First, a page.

Albert Collins – Collins’ Mix: To be frank, Albert was a bit of a one-trick pony, but when the trick’s so good, you don’t really give a fuck. Playing with a capo and a tuning all his very own, Collins cranks out angular lines which sort of spit out at you but sit well over a funky accompaniment with organ and horns. Collins started out as an organ player and it shows in his playing. I wish he’d explored the idea of a small organ/guitar combo rather more than he did. I have this idea that with the right person, he’d have ended up with the blues equivalent of Kenny Burrell and Jimmy Smith…a blues organ combo – now that’s a very tasty prospect indeed!

 

 

Masters of Reality – Kill the King: Stoner rock from its uncrowned king, Chris Goss. I have no idea what he’s singing about but the guitar lines are just beautiful, with acoustic, whammy bar lead and what is absolutely one of the monster riffs of all time. There have been occasions when I’ve played this track upwards of a dozen times in a row, cranked up to the absolute max.

 

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My favourite albums – 21–30

As I have gained a day at home this weekend, here’s the next unlikely bunch of 10 personal favourites.

#30 Simon & Garfunkel – Bookends: This came along at the same time I was heavily into Hendrix, the Who, Cream and newly-electrified Dylan. The album gets heavy coverage on my blog here, with a full critique. ‘Save the Life of my Child’ still strikes me as a fantastic creation over 40 years on and pretty much typifies why I love this album so much. Everything’s bang on the money – performance, production and composition. The whole album is testament to the old adage that the whole is greater than the sum of its parts and although it has its weak moments, these seem less important as time goes by.

#29 Groundhogs – Split. I came to this album quite late – about 5 years ago – but it’s now a firm favourite. Tony McPhee created a strange blend of proto-Stoner rock with a touch of 1960s British blues band, lots of great guitar and some distinctly psychedelic touches. Remarkably, this mix doesn’t sound dated and the band deliver it with such aplomb that you’d never guess that Split itself – parts 1 to 5 and half the album – was about McPhee’s nervous breakdown after the band’s earlier successes. It’s ugly stuff…but somehow beautiful at the same time. If you’re into Stoner rock bands like SUNN 0))) then you’ll know what I mean.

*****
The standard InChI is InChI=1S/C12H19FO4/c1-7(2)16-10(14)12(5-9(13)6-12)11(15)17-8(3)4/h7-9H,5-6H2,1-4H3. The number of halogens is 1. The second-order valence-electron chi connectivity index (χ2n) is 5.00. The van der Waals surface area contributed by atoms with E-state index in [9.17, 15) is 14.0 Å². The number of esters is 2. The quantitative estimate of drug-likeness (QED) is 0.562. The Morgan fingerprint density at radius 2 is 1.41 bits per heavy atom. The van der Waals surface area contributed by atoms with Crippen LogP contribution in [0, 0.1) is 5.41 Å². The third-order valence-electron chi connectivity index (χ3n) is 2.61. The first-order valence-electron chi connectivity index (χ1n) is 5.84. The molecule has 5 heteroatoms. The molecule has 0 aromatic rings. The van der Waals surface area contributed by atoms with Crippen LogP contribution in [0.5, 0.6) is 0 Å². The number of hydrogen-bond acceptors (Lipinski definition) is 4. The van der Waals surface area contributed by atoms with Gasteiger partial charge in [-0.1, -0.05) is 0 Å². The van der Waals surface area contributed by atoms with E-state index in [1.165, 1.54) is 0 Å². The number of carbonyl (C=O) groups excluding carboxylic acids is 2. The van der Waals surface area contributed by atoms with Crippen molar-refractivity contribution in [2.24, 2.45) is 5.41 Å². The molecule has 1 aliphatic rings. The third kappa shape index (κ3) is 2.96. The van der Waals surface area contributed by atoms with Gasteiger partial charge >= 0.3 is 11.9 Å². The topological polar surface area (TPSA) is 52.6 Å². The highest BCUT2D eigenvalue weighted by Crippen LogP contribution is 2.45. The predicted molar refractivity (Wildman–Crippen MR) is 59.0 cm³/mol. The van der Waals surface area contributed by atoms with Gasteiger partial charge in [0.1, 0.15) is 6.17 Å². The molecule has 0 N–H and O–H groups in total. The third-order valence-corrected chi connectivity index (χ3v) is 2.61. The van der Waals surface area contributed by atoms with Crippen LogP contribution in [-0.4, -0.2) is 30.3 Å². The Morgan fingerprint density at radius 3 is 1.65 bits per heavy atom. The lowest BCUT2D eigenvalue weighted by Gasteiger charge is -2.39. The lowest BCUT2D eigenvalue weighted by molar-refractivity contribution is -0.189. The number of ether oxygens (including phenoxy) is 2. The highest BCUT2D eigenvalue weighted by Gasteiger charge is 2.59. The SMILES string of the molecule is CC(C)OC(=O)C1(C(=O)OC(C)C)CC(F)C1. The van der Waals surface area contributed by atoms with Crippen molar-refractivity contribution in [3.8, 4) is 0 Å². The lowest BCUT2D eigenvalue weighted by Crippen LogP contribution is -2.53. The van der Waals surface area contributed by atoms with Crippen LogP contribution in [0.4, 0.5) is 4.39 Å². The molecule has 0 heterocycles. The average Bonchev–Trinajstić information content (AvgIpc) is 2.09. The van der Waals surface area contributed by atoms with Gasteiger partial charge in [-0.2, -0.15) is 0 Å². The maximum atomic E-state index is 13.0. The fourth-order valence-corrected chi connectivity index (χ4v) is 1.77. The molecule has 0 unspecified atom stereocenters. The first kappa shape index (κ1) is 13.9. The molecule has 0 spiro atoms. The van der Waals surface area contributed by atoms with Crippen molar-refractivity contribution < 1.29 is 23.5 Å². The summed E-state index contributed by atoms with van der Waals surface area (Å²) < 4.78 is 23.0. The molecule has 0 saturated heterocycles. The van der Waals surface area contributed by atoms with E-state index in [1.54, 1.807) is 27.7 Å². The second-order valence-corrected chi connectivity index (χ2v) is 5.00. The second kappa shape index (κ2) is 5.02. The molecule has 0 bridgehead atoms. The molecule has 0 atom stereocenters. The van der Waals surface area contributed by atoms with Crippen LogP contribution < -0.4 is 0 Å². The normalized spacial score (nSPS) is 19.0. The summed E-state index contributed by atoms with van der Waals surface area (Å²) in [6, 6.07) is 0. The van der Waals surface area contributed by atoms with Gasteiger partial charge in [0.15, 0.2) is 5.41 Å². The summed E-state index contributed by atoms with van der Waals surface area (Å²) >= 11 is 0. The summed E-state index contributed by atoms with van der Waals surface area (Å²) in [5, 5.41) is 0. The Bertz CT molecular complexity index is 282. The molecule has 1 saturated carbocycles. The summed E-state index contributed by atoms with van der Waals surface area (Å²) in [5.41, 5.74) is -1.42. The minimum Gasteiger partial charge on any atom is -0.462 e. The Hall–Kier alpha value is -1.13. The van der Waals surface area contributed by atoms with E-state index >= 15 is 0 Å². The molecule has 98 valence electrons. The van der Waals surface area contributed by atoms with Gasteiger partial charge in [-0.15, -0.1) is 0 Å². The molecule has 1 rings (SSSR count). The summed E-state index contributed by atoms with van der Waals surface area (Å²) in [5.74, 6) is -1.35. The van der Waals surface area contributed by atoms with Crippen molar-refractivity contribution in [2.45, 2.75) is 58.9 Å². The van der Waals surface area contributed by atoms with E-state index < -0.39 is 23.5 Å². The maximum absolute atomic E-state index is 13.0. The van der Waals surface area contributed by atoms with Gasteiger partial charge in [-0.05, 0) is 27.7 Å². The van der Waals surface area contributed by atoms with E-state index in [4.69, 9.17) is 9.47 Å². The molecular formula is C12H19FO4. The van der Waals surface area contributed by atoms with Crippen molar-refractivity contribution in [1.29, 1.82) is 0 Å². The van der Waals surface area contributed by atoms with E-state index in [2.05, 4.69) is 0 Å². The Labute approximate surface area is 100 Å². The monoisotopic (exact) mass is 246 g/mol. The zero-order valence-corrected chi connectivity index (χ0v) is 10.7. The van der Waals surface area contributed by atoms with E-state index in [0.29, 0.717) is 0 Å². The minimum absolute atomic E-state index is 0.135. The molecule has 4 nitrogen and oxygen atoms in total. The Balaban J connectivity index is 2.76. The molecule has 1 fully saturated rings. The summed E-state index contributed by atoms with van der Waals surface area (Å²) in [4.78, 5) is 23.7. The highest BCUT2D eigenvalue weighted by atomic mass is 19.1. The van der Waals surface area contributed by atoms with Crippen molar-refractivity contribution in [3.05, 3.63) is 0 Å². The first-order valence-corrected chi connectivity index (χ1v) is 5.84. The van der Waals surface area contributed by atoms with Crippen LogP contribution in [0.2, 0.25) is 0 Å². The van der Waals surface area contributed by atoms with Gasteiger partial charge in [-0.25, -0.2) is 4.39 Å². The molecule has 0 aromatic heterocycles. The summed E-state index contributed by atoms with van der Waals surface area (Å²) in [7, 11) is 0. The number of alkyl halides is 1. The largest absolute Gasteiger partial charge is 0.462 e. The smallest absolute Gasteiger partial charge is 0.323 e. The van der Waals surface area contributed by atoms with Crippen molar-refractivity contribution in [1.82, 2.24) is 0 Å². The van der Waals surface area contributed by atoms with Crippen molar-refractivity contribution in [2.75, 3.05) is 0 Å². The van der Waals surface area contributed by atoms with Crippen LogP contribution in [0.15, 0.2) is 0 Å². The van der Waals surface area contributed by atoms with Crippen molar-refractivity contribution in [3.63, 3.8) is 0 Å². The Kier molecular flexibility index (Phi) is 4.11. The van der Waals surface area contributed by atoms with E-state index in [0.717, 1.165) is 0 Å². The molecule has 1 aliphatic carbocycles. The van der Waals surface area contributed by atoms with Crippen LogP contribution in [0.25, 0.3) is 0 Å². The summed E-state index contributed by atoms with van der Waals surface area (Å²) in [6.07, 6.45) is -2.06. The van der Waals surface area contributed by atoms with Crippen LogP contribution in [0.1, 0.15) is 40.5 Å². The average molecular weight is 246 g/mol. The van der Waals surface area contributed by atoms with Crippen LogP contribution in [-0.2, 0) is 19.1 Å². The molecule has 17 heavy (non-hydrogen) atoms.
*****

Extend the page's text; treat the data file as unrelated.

#28 Greatdayforup – God Loves a Sinner: Not proto Stoner rock, but the real thing this time. I love this genre – lots of guitars, often a bit psychedelic and – above all – heavy and rocking. It’s what attracted me to rock in the first place. But back to this album…Sometimes I think that the opening track ‘Golden Arms’ is perhaps the only track I’ll ever need. Spacey vocals, guitars that induce migraine and a relentlessness that is hypnotic. Think Sabbath crossed with Nirvana or the Foos and you’ll almost be there – but not quite…

#27 Was Not Was – Born to Laugh at Tornadoes: Normally studio guys’ albums are a pile of shite, but Don and Dave Was assembled some great albums and this is perhaps their most eccentric and least soul based. Guests include Ozzy, Mel Torme, Marshall Crenshaw, Wayne Kramer and Mitch Ryder and the material is as varied as the guest list indicates. You’ve got soul, techno, rock and roll and ballads all with bizarre lyrics. Rolling Stone magazine made it their album of the year in 1983 – the year ‘Thriller’ came out. Forget that album, the Wases created something far better!

#26 Joe Jackson – Big World: Recorded live – but in front of an audience instructed to not applaud after each song and make no other noise at all – I’m including this because it’s all original material and wasn’t meant to be a live album per se. With a nicely stripped-down band – Joe on keys with guitar, bass and drums – it’s a far cry from his first two small combo albums. Vinnie Zumo on guitar is a real asset with beautiful chordal fills which make the sound really big. Honestly not a duff track on the album – in spite of none of the songs really considered to be amongst his ‘classics’. Current favourite track – Home Town. All about Portsmouth, but affectionately so.